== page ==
Haredi leader Litzman departs Knesset as part of plea deal

23-year veteran of parliament and ex-minister for the United Torah Judaism party, quits before court hearing over involvement in Leifer sexual abuse case

Carrie Keller-Lynn is a political and legal correspondent for The Times of Israel

UTJ MK Yaakov Litzman arrives for a meeting with leaders of opposition parties at the Likud headquarters in Tel Aviv on May 8, 2022. (Avshalom Sassoni/Flash90)
UTJ MK Yaakov Litzman arrives for a meeting with leaders of opposition parties at the Likud headquarters in Tel Aviv on May 8, 2022. (Avshalom Sassoni/Flash90)

United Torah Judaism’s Yaakov Litzman, a 23-year veteran of the Knesset and former minister, resigned his seat Wednesday as part of a plea deal over his involvement in the Malka Leifer sexual abuse case.

Litzman’s resignation is tied to his upcoming end-of-June court date, according to his office. The politician must leave Knesset before the hearing, as part of a negotiated plea deal for a single charge of fraud and breach of trust in relation to the Leifer case.

His resignation will become official 48 hours from its Wednesday afternoon submission, though Litzman vowed to “stay in politics” during a final speech on the Knesset floor.

“I am staying for a few things in which I can help,” he said, without elaborating.

Vocal in his distaste for the ruling coalition, Litzman expressed disappointment that he was resigning before being able to vote to dissolve the current Knesset and hold new elections.

“This Knesset is not what’s supposed to be and you all know this,” he told his colleagues in the plenum.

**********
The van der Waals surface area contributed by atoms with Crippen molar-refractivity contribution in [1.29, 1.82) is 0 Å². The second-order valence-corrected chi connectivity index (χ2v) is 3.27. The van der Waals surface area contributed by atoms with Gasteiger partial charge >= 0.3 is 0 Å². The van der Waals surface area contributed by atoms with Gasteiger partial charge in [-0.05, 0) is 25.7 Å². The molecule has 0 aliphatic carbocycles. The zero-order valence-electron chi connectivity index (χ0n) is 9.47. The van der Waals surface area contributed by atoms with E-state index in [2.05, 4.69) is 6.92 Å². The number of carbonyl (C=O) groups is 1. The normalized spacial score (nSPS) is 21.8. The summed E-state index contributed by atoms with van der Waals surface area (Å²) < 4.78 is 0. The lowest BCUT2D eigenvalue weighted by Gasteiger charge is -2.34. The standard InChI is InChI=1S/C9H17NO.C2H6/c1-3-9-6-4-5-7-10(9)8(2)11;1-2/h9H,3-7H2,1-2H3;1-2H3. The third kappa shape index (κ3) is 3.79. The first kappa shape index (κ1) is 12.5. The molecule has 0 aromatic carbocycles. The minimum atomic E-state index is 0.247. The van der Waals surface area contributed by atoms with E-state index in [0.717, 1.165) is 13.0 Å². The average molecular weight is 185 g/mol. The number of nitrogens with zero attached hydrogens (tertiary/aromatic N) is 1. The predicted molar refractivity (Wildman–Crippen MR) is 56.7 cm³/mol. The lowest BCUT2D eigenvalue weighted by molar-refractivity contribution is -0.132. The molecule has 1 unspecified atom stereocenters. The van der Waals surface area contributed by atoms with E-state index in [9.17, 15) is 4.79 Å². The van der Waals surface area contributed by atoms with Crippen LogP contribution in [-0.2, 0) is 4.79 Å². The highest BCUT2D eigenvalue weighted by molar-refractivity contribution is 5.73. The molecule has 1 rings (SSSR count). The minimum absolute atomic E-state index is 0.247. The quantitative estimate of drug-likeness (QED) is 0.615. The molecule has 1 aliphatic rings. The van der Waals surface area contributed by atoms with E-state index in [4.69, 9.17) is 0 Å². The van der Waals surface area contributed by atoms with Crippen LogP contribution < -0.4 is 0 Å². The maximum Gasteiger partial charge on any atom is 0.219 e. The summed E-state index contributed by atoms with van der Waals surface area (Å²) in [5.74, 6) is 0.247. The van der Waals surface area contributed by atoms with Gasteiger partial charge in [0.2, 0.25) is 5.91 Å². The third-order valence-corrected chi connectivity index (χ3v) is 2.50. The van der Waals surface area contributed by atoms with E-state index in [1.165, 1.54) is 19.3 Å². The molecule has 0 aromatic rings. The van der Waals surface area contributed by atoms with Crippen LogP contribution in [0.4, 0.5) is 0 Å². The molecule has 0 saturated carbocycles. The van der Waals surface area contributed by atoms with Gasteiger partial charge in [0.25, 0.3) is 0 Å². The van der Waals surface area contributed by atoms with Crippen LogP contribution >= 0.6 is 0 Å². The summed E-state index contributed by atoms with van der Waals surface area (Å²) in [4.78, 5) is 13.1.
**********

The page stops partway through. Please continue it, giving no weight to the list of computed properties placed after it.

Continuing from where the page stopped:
Closing his remarks, Litzman recalled a vote on funding for yeshivas at an unspecified date, saying he could have used his influence to “have gotten anything,” but instead decided to split the pot.

“Prime Minister [Naftali Bennett] and Interior Minister [Ayelet Shaked] need to put very well into their heads how I behaved then and how they’re behaving today,” he said.

The current government has worked to pass measures against and slash funding for issues close to the Haredi community and is currently working on a budget expected to close Haredi politicians’ access to the coalition’s discretionary funds.

His plea bargain, which has come under public criticism as a sweetheart deal that is expected to drop an obstruction of justice charge, eliminates prison time for the lawmaker and includes a nominal fine of NIS 2,800 ($865). It also does not include the designation of moral turpitude, which would have blocked Litzman from Knesset office for seven years.

Leifer, a former principal of a Melbourne Orthodox girls’ school, is charged with sexually assaulting minors. Litzman is accused of using his former position as deputy health minister to block Leifer’s extradition to Australia, which ultimately came to pass in January of last year, 13 years after she fled to Israel to escape investigation.

Elected to the Knesset in 1999, Litzman was the de facto head of the Health Ministry for more than a decade, serving as either deputy or full health minister from 2009 until mid-2020.

Last year, Litzman stepped down as chair of the United Torah Judaism party after 18 years at the helm, with Moshe Gafni taking the lead. Litzman is now the party’s No. 2.

Yaakov Tessler, a member of the Vizhnitz Hasidic stream, is expected to replace Litzman, a member of the Gur faction, once he vacates one of UTJ’s seven Knesset seats.

read more:
Never miss breaking news on Israel
Get notifications to stay updated
You're subscribed
Register for free
and continue reading
Registering also lets you comment on articles and helps us improve your experience. It takes just a few seconds.
Already registered? Enter your email to sign in.
Please use the following structure: [email protected]
Or Continue with
By registering you agree to the terms and conditions. Once registered, you’ll receive our Daily Edition email for free.
Register to continue
Or Continue with
Log in to continue
Sign in or Register
Or Continue with
check your email
Check your email
We sent an email to you at .
It has a link that will sign you in.